Tax Benefits

The last benefit that I know of with negative gearing is that there are some tax benefits to negative gearing where you can actually offset the loss on your property against the income that you’re earning from your job. This will then hopefully save some tax along the way.

I always recommend going to see an accountant and getting professional taxation advice when you are going to do anything like this. This episode can’t be considered as financial advice.

End Goal of Negative Gearing

Generally for people the end goal is to build up a lot of equity and a lot of wealth through growing the value of your property. I talked in yesterday’s episode about how investors build wealth through investment property and one of the main ways they do that is through capital growth.

So the end goal for most negatively geared people is to get that capital growth and then live off of that capital growth in some way.

It may be to sell the property and access the growth. It may be to borrow against the property and access the equity that way. Or it may be to sell the property and sell a couple of the properties in your portfolio. Then you could use that growth to pay off the debt on other properties and convert it into cash flow because those properties wouldn’t have a mortgage but would be generating rent. That way you can generate a passive income.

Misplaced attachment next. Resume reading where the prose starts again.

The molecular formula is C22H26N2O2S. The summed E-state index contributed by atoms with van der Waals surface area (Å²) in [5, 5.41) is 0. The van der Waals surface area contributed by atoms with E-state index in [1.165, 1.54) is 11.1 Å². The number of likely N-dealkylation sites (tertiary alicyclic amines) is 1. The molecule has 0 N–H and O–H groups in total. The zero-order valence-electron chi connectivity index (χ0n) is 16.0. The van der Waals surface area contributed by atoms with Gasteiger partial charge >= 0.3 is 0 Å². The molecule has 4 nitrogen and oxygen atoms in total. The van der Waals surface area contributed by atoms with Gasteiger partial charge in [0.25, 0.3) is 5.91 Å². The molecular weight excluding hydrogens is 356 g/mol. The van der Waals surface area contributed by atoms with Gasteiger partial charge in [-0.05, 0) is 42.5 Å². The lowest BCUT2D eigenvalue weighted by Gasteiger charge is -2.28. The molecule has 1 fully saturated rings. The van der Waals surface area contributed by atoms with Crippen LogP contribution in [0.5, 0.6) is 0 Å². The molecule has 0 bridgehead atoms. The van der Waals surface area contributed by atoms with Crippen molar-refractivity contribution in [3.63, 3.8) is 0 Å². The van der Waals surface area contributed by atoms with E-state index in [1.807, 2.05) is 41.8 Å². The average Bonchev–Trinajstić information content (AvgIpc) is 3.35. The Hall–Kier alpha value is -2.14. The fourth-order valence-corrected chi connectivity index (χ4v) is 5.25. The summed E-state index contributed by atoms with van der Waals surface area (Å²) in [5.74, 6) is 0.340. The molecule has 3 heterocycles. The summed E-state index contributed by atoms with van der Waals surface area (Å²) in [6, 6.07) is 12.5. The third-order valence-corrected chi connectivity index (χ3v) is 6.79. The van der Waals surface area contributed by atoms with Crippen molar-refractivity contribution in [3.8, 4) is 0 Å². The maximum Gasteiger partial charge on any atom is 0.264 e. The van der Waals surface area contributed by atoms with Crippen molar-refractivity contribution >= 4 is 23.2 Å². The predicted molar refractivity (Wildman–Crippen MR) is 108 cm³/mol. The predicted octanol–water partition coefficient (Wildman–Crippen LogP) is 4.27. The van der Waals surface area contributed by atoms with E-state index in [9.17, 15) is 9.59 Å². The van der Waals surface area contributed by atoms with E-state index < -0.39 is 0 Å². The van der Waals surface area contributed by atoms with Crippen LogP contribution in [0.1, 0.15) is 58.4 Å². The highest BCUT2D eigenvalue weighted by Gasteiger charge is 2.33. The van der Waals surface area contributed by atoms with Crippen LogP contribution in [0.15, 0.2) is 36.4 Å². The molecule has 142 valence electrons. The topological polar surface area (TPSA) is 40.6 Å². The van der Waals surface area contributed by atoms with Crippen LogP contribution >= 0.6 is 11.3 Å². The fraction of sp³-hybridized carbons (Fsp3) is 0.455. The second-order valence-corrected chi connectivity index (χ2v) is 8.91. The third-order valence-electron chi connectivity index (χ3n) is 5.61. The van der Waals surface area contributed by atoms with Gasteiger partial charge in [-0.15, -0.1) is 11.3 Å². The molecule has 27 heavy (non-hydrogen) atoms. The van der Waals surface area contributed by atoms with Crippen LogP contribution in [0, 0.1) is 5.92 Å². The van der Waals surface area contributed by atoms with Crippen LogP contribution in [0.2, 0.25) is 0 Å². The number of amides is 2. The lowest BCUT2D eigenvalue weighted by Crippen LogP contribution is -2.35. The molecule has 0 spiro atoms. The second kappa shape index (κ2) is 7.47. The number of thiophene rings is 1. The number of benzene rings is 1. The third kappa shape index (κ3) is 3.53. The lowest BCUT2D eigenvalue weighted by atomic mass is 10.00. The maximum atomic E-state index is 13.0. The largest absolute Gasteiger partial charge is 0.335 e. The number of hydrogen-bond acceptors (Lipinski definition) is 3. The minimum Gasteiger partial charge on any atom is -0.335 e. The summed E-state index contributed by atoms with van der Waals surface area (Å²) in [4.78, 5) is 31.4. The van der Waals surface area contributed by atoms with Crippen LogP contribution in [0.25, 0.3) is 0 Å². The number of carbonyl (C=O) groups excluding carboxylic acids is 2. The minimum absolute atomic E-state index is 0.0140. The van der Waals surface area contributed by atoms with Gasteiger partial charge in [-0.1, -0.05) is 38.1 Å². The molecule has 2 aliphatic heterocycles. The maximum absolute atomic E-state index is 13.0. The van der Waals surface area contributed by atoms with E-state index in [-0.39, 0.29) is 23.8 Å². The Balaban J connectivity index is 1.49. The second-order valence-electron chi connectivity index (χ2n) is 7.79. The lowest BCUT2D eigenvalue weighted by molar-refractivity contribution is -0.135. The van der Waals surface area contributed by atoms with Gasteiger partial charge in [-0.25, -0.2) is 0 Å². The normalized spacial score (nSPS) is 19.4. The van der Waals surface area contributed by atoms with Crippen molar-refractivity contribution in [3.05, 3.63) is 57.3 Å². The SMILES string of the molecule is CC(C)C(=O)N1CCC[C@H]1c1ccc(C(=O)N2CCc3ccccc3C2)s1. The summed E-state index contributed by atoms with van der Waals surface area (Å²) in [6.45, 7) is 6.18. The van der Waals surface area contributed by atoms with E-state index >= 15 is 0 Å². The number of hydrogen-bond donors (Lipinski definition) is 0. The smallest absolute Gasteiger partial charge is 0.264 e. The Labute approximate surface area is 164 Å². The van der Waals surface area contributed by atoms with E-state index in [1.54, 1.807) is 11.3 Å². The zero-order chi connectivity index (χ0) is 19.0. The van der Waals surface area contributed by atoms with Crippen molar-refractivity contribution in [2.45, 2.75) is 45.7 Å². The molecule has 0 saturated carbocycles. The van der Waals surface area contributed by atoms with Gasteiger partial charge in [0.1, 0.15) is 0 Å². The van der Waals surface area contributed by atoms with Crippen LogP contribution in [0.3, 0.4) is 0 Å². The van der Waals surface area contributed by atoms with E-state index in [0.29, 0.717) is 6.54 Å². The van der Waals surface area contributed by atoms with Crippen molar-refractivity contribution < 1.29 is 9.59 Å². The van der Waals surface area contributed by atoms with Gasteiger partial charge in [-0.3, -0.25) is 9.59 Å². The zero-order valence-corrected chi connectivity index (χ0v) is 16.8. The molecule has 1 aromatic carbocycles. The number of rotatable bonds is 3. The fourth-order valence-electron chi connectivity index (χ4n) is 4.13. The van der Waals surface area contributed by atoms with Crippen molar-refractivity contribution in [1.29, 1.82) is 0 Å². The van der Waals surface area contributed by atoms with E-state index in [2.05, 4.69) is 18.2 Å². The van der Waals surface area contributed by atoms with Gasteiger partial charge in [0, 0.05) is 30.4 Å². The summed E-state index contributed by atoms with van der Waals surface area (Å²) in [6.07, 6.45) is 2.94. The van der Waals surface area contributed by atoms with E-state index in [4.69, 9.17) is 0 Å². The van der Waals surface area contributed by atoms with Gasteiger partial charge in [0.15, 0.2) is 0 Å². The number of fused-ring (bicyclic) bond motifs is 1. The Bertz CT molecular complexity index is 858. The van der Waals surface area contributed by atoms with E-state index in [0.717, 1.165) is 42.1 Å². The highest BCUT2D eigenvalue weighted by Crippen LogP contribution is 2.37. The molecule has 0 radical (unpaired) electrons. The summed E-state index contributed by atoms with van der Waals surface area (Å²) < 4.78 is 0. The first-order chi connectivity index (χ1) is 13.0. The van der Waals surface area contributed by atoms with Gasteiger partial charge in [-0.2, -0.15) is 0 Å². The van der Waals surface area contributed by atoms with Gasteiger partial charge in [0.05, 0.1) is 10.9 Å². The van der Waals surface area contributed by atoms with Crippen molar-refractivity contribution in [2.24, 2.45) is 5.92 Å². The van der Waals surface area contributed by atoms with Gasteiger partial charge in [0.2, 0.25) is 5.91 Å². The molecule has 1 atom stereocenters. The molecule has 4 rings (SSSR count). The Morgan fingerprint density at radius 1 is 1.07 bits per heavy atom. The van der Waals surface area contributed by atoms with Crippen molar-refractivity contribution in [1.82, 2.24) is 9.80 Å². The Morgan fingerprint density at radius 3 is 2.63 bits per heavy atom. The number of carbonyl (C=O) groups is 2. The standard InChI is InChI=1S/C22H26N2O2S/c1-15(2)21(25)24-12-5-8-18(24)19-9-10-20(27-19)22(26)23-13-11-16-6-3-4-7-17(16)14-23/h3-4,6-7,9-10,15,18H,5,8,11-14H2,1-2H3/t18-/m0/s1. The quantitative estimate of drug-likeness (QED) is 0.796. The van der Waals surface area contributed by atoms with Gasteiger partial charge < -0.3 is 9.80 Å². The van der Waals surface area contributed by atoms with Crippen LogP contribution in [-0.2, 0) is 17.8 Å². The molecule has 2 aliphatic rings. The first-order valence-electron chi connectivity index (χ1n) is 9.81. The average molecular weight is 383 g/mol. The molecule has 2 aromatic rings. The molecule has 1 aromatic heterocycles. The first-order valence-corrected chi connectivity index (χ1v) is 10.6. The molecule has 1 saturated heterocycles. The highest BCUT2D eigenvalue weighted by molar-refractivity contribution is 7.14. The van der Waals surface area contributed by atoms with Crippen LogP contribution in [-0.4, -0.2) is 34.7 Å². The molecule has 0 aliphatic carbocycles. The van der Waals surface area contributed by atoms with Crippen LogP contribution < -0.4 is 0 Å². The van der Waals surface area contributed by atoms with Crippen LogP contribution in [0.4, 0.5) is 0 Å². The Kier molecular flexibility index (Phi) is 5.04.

I just want to encourage you to think about the end goal before you go ahead and invest because there is something that I like to call the “equity trap” where people get richer and richer in terms of equity and they have hundreds of thousands or millions of dollars in equity but it’s not actually moving them towards the lifestyle that they want because they’re investing in negatively geared properties that cost them money.

This means that they can’t actually get any money out of those properties through positive cash flow that they can use for their lifestyles.

And the thing about equity is that as your equity grows you take that equity which extends your mortgage so you have more repayments. They often use that equity to invest in other negatively geared properties which may or may not grow in value.

The fact of the matter is that you are negative gearing and you are purchasing more and more negatively geared properties which puts you more and more in a situation where you can’t actually quit your job and live the life that you desire.

So be careful of the equity trap where you can be extremely rich in terms of equity but extremely poor in terms of cash flow.



My guess is that ultimately you want to invest for your lifestyle and you actually want to find some of those positive cash flow properties that can spinoff some passive income that can counteract the negatively geared properties that you have. Or it may be an investment strategy that you want to explore.

Go to www.onproperty.com.au/free to get access to my free report on where to find positive cash flow properties.

Until next time stay positive!